Confused puffling alert for people living on the East Lothian and Fife coastline

A leading conservation charity has made its annual call for residents and visitors to East Lothian and Fife to look out for young puffins as they begin to leave their burrows on nearby islands and become disorientated by lights from the mainland.
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Every summer, adventurous, though slightly confused, pufflings are rescued from a range of tight spots along the Firth of Forth coastline, including underneath cars, behind bins and plant pots.

The puffin is red-listed by the International Union for Conservation of Nature (IUCN) as it is globally vulnerable and declining in numbers. By reporting any unusual sightings of the small grey chicks, residents and visitors play a vital role in helping this much-loved seabird. Once reported, the team from the Scottish SPCA or the Scottish Seabird Centre can collect the pufflings and release them in safer areas, away from known predators.

A puffling on the Isle of May (Pic: Greg Macvean)A puffling on the Isle of May (Pic: Greg Macvean)
A puffling on the Isle of May (Pic: Greg Macvean)
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Scottish Seabird Centre Conservation Officer, Emily Burton, explained: “Puffins and their pufflings are now leaving their burrows on the Isle of May and other islands in the Firth of Forth. Pufflings fledge at night to avoid predation and some pufflings can become disorientated by lights from the mainland. This may see them flying into town and seeking somewhere dark to hide from predators such as underneath cars, behind bins and under plants in gardens.

“When we’re notified of their misadventures, we carefully collect the pufflings take them out to sea and release them, well away from the dangers of the mainland. They then typically swim off into the North Sea, where they will stay for the next three years.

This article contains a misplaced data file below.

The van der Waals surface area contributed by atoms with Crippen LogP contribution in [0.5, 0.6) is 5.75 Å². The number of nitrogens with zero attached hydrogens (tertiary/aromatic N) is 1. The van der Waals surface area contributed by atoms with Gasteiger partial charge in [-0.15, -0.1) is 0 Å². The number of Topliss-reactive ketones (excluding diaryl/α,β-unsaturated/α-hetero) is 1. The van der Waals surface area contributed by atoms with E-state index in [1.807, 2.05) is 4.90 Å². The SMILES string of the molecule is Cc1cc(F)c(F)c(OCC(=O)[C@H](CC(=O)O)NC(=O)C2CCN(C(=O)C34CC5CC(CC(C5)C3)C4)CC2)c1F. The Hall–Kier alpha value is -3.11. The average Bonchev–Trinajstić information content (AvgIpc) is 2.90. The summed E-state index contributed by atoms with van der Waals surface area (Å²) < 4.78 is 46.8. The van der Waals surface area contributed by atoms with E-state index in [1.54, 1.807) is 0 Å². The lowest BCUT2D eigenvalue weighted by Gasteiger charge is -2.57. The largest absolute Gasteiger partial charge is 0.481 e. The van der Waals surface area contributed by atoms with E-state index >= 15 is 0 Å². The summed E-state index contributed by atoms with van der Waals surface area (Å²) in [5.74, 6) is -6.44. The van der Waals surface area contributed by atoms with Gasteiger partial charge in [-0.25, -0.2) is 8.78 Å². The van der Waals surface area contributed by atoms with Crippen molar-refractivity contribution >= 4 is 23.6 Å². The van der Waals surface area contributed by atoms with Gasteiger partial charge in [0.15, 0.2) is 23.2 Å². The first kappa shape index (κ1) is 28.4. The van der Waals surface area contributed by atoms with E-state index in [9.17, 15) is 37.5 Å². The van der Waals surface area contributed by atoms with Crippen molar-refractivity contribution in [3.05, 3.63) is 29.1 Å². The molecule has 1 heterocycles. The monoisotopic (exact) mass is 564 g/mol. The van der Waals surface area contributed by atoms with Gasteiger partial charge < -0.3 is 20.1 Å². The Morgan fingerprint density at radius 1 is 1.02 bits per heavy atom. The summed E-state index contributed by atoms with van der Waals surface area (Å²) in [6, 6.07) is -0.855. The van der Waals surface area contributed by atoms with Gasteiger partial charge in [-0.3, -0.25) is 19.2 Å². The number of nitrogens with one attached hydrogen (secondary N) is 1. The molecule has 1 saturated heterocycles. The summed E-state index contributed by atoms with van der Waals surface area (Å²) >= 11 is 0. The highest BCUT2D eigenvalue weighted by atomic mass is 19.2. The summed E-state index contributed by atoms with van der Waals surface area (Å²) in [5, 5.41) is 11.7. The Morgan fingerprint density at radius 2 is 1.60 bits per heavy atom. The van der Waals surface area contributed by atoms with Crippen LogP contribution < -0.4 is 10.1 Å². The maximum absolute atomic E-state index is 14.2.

“We are appealing for people to be extra vigilant over the next few weeks and, if they spot a puffling, to immediately alert the Scottish Seabird Centre on 01620 890202 or the Scottish SPCA on 03000 999 999.”

Freedom for one puffling. (Pic - Greg Macvean)Freedom for one puffling. (Pic - Greg Macvean)
Freedom for one puffling. (Pic - Greg Macvean)

“It is important to note that pufflings look completely different from their adult counterparts. People often don’t realise what they can see is a puffling. They are shades of grey, white and black; their smaller beaks don’t have the characteristic bright colours that the adults have during the summer.”

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This year, around 4000 occupied puffin burrows were recorded on Craigleith and around 45,000 in total on islands in the Forth, with two adults and one puffling for each successful burrow nest.

The Scottish Seabird Centre leads a number of campaigns focusing on the conservation of seabirds and the marine environment including SOS Puffin, a project to remove an invasive plant called tree mallow. This plant can prevent puffins from nesting on the nearby islands of Fidra, the Lamb and Craigleith, and cause significant population decline.

Letting a boat take the stress out of reaching open waterLetting a boat take the stress out of reaching open water
Letting a boat take the stress out of reaching open water

Over the last 14 years more than 1300 SOS Puffin volunteers have made regular trips to the islands to control the tree mallow, allowing the populations of breeding puffins to recover.

On the Isle of May in the outer Firth of Forth, where around 42,000 pairs of puffins flocked to breed this summer, NatureScot staff and seabird researchers worked to rescue 40 day old chicks after they leave their nests in burrows on the island for the last time.

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While most pufflings fly out to sea under cover of darkness to avoid predatory gulls, a few are found wandering lost on the island in daylight, where they can be easy prey.

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